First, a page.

COPENHAGEN art of distraction


I'm becoming more and more self-conscious about how often I use my smartphone because I want to be engaged in the world around me whether it be the mundane walk with dogs or engaging with friends at dinner. It's a great excuse to travel out of country to be able to turn off the phone with a ready-made excuse. The phone however is extra helpful when you are alone and granted many things like reading or listening to music are on these handy devices as we know. Through my walking of a particular new place I often take random hip shot images to capture the moment of the surroundings. What's great about people on their phones is that they are probably sitting still for an extended length of time. In the past, this would have been like posing for a drawing or painting. Several times my breath stopped as I witnessed a beautiful composition like the one above. The guy in the white shirt and white shoes sitting exactly in the middle of the bench in the middle of an atrium at the Glyptotek. The contrast between the foliage and the architecture creates the scene while this person just happened to be framed by the foliage as I witnessed from an upper floor of the museum. The irony here is that this is a museum and he became part of the exhibition in his stillness. That last component that made my heart beat a bit faster was noticing the white busts in the background exhibition hall reinforcing the contrasts.

In analyzing all of my imagery to select the best for all of the preceding posts, I had several like these with singular people using their phone. The other compositions weren't as exciting as this so I decided to make montages out of other images that have not been shown in the previous posts. In some instances I am imagining what they may be thinking while on the subway train, is it the grocery list with cheese at the top? for example and because outside the traveling window is neglected it starts to become static. In others they blended into the urban environment so I integrated the natural organic foliage inspired by the museum image. The guy in the athletic wear smoking a cigarette with his green neon shoe laces reminded me of the colors in the fruit at the local market while the older gentleman just happened to be leaning against one of the box structures I'd been documenting. For him I decided to contrast the book shelving from the Laundromat Cafe with his street pose on the phone while the woman behind the counter becomes digitized either as someone engaged on the electronic device or even a memory, perhaps a conversation with 'sister nancy'.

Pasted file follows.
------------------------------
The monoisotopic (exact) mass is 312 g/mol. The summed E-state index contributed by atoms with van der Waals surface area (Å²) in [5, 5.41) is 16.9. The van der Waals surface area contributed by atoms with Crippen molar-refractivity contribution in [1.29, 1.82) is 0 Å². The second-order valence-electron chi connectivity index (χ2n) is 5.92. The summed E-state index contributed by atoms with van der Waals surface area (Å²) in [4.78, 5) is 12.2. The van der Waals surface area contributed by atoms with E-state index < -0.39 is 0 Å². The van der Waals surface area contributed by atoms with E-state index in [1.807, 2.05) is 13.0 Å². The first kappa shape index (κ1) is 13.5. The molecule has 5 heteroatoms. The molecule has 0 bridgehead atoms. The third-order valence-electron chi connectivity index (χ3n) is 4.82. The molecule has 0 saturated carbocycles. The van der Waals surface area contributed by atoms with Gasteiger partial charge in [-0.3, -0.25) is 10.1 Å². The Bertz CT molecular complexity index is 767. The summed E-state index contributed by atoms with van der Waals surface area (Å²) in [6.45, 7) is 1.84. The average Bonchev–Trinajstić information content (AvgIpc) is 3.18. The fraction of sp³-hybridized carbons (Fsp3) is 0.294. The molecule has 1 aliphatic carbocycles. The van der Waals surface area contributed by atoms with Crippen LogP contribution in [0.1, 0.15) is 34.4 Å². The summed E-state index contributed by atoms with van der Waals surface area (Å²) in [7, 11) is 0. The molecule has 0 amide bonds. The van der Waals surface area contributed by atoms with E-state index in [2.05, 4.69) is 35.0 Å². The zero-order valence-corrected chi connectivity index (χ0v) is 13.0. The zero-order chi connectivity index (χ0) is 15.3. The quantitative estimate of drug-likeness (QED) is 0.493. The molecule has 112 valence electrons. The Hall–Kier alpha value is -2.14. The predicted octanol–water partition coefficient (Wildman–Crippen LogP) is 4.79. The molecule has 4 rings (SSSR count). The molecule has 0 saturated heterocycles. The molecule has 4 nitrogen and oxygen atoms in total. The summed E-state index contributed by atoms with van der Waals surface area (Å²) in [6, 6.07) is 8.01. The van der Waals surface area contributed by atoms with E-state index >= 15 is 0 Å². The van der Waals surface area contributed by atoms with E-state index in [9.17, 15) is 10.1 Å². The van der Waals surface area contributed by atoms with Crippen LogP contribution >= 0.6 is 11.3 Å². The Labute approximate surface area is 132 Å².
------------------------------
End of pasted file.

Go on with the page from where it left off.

This image is a compilation of three with the foundation of the woman at one of the local markets (near Israel Square). The wood seat growing out of the flowers and vines (from Louisiana Museum exterior). The juxtaposition here is that of the stenciled artwork found on a street while after leaving the Laundromat Cafe. I love the way the stenciled girl is looking behind her as even though she also has headphones on she is more active, on the move. Does she represent the inner spirit or the dreams of the woman immersed in her phone?

Lastly, this final image is a compilation of several scenes from outside the large art museum in the fountain. The single woman was sitting on a wood bench somewhere else in the city on another day. She is relaxed but disengaged from the world around her so I wanted her to be melting or blending into the water of the fountain. Is she so distracted she can't be present and engaged in the moment, have that child-like sensibility to be spontaneous and have fun, to notice what is happening in the world around her? The contrasts between the two main characters in their moment in time I pass them. I myself am going to take away from the experience in Copenhagen to have the joy de vivre, the casual joviality approach to life and continually encourage others to turn off the phones and join me in living in the moment, in the present physical reality whether it be people watching or the happy art of accidental adventure....


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© 2016-2019 BY VAL SLOAN. ALL IMAGES COPYRIGHT BY VALERIE SLOAN

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